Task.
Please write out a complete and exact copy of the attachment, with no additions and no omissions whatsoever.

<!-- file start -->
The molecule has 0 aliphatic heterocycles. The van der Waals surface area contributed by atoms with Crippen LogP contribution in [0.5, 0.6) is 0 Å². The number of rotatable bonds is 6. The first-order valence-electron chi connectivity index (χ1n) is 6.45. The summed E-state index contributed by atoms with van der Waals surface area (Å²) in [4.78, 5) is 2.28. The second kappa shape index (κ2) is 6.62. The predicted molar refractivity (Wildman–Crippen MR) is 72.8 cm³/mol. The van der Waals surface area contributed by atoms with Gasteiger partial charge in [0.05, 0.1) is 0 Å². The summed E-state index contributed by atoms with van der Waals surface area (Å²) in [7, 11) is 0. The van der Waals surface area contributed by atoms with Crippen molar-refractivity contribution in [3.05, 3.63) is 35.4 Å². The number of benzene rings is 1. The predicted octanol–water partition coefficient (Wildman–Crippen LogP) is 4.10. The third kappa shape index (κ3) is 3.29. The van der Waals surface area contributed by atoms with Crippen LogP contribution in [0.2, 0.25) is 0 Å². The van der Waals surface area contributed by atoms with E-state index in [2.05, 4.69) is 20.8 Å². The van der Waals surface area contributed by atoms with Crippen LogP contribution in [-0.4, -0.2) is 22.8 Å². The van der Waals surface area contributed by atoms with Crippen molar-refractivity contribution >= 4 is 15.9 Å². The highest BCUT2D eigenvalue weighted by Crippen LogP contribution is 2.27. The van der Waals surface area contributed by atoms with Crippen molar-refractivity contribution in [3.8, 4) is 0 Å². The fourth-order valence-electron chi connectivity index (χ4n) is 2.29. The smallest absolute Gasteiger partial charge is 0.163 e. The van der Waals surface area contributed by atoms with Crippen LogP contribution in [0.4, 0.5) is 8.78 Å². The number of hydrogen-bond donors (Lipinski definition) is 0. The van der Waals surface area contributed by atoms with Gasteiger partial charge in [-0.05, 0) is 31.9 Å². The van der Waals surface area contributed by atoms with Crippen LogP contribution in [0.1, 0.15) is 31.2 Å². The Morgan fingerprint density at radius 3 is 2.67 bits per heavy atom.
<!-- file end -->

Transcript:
The molecule has 0 aliphatic heterocycles. The van der Waals surface area contributed by atoms with Crippen LogP contribution in [0.5, 0.6) is 0 Å². The number of rotatable bonds is 6. The first-order valence-electron chi connectivity index (χ1n) is 6.45. The summed E-state index contributed by atoms with van der Waals surface area (Å²) in [4.78, 5) is 2.28. The second kappa shape index (κ2) is 6.62. The predicted molar refractivity (Wildman–Crippen MR) is 72.8 cm³/mol. The van der Waals surface area contributed by atoms with Gasteiger partial charge in [0.05, 0.1) is 0 Å². The summed E-state index contributed by atoms with van der Waals surface area (Å²) in [7, 11) is 0. The van der Waals surface area contributed by atoms with Crippen molar-refractivity contribution in [3.05, 3.63) is 35.4 Å². The number of benzene rings is 1. The predicted octanol–water partition coefficient (Wildman–Crippen LogP) is 4.10. The third kappa shape index (κ3) is 3.29. The van der Waals surface area contributed by atoms with Crippen LogP contribution in [0.2, 0.25) is 0 Å². The van der Waals surface area contributed by atoms with E-state index in [2.05, 4.69) is 20.8 Å². The van der Waals surface area contributed by atoms with Crippen LogP contribution in [-0.4, -0.2) is 22.8 Å². The van der Waals surface area contributed by atoms with Crippen molar-refractivity contribution >= 4 is 15.9 Å². The highest BCUT2D eigenvalue weighted by Crippen LogP contribution is 2.27. The van der Waals surface area contributed by atoms with Crippen molar-refractivity contribution in [3.8, 4) is 0 Å². The fourth-order valence-electron chi connectivity index (χ4n) is 2.29. The smallest absolute Gasteiger partial charge is 0.163 e. The van der Waals surface area contributed by atoms with Crippen LogP contribution in [0.4, 0.5) is 8.78 Å². The number of hydrogen-bond donors (Lipinski definition) is 0. The van der Waals surface area contributed by atoms with Gasteiger partial charge in [-0.05, 0) is 31.9 Å². The van der Waals surface area contributed by atoms with Crippen LogP contribution in [0.1, 0.15) is 31.2 Å². The Morgan fingerprint density at radius 3 is 2.67 bits per heavy atom.